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Cell Cycle Elongation Impairs Proliferation of Cerebellar Granule Cell Precursors in the Ts65Dn Mouse, an Animal Model for Down Syndrome

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Mental retardation, the hallmark of Down syndrome (DS), has been attributed to the reduced number of neurons populating the DS brain. The Ts65Dn mouse model of DS displays several anomalies analogous to those in individuals with DS, including neurogenesis impairment. The goal of the current study was to determine whether cell cycle alterations underlie neurogenesis impairment in the cerebellum of the Ts65Dn mouse and to identify the molecular mechanisms responsible for this defect. In neonatal (2-day old) Ts65Dn mice, cerebellar granule cell precursors exhibited a reduced proliferation rate (−40%) and a notable elongation (+45%) of the cell cycle. Alteration of cell cycle rate was due to elongation of the G2 and G1 phases. Microarray screening of cell cycle regulatory genes showed that Ts65Dn mice had a decreased expression of Cyclin B1 and Skp2, two key regulators of G2/M and G1/S transition. Results point at cell cycle elongation as major determinant of neurogenesis reduction in the cerebellum of Ts65Dn mice and suggest that this defect is specifically linked to an altered expression of two cell-cycle regulatory genes, Cyclin B1 and Skp2. These findings may establish the basis for a therapeutic approach aimed at restoring neurogenesis in the DS brain.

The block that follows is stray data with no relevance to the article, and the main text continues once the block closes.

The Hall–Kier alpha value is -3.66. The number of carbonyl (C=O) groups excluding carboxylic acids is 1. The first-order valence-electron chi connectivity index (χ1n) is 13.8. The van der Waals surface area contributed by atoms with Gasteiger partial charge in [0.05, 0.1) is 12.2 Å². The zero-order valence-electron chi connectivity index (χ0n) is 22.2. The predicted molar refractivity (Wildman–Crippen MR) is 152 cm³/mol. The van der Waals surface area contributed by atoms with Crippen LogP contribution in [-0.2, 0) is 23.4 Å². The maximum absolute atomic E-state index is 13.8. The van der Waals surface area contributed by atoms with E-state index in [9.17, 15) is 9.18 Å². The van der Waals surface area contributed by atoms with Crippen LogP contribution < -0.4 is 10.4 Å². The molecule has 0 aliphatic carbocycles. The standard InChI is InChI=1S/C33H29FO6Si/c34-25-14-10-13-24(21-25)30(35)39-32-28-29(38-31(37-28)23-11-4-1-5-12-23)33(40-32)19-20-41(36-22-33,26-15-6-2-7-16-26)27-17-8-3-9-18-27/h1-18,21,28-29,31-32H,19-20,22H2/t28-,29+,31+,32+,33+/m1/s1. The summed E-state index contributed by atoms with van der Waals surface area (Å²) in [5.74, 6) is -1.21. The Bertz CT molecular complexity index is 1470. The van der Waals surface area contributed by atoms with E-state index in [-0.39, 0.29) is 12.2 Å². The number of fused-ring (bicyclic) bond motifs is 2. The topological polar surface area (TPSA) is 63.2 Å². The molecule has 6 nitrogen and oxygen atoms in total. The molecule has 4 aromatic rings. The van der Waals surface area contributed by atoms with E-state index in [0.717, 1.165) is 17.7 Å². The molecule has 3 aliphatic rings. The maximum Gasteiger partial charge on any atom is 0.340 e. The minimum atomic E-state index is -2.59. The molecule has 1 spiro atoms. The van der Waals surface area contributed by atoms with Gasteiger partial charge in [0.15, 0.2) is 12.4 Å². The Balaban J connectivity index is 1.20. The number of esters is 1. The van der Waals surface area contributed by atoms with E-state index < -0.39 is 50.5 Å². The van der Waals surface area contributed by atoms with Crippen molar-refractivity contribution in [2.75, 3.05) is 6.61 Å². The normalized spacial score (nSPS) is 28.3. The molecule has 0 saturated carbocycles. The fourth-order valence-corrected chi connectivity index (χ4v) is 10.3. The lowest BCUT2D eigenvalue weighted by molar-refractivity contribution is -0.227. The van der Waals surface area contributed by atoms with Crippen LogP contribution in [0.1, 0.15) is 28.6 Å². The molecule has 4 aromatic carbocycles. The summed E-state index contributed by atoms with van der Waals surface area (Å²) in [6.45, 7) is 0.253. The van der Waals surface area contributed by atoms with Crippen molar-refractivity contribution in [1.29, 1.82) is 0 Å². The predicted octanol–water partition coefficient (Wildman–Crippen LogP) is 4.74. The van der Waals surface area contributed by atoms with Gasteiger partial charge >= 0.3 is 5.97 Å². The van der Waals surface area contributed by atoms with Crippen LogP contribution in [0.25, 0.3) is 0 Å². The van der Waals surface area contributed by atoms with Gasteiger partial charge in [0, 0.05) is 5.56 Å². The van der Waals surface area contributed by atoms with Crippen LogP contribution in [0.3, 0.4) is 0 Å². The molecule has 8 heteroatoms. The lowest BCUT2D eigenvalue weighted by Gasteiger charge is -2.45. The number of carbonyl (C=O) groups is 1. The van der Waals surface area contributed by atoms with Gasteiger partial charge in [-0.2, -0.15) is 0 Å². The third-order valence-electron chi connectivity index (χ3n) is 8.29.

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Keywords: Down syndrome; Skp2; cell cycle; cerebellum; neurogenesis

Document Type: Research Article

Publication date: April 1, 2009

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